The IRS was given seven days to produce the documents, with the deadline falling on 10 April.
After the deadline was missed, US treasury secretary Steven Mnuchin released a statement in which he said that the request raised “serious issues concerning the constitutional scope of Congressional investigative authority, the legitimacy of the asserted legislative purpose, and the constitutional rights of American citizens.”
He added that he is talking to the justice department about the matter and will review the committee’s request “carefully”.
The issue of Trump publishing his tax returns has rumbled on since he announced his candidacy in 2015. He has previously claimed he would be willing to make them public but is now refusing.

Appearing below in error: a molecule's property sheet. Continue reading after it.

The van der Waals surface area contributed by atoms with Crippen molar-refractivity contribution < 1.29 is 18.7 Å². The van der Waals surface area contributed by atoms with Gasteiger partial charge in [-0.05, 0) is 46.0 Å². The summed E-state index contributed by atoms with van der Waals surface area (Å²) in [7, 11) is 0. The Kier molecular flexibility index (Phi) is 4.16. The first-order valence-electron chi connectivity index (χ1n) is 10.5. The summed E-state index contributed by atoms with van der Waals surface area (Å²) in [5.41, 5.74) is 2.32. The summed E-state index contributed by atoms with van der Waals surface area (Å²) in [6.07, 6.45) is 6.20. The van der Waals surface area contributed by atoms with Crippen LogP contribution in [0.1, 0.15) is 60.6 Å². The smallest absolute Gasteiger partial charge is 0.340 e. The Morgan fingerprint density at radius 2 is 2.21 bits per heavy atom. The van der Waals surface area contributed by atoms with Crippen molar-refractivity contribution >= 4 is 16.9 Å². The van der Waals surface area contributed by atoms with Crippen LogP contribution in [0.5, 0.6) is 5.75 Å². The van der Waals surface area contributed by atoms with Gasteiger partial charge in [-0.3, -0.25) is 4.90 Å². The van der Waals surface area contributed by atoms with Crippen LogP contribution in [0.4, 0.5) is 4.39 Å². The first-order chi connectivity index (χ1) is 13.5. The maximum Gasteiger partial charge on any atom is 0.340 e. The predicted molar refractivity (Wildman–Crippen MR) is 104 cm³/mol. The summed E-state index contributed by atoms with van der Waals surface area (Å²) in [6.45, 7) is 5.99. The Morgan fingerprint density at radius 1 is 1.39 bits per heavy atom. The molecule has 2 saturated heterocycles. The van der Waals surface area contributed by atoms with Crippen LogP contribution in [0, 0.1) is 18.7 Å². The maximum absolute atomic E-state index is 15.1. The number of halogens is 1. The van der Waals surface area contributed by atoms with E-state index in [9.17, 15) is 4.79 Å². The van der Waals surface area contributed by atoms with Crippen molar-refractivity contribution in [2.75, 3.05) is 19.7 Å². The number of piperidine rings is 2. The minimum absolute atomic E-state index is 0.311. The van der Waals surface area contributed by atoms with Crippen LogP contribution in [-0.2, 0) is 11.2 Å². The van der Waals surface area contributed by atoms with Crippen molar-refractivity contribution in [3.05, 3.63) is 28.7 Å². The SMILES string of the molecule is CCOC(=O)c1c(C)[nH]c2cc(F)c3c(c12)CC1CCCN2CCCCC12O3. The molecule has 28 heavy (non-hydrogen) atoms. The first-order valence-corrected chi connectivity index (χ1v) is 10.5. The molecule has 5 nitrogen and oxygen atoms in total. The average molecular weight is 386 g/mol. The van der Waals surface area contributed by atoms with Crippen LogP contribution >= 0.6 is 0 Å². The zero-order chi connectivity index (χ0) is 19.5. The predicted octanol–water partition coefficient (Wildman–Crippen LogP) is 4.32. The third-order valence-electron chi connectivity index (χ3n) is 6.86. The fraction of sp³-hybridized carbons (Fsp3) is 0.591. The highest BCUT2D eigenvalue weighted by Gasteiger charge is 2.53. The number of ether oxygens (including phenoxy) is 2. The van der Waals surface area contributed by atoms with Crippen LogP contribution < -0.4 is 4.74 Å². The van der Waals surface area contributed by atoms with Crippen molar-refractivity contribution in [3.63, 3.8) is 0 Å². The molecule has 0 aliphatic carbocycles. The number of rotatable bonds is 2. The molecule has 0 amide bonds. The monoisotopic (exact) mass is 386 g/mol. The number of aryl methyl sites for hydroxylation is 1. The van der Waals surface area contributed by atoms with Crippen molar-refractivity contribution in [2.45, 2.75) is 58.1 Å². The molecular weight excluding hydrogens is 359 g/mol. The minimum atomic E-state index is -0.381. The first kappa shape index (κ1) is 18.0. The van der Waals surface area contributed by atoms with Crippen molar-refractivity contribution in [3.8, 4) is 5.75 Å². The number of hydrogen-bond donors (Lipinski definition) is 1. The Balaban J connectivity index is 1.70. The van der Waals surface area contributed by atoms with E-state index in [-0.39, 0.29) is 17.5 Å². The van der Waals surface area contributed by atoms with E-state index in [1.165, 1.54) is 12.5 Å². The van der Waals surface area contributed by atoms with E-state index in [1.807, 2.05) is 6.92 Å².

Earlier this month, a separate congressional committee requested that accountancy firm Mazars USA turn over the president’s 2011/2013 financial records. Mazars told the committee that it wanted a “friendly subpoena” to do so.
The request to Mazars came after Michael Cohen, Trump’s former lawyer, testified in front of Congress that Trump had at different stages both inflated his worth to mislead lenders, and deflated it to reduce real-estate taxes.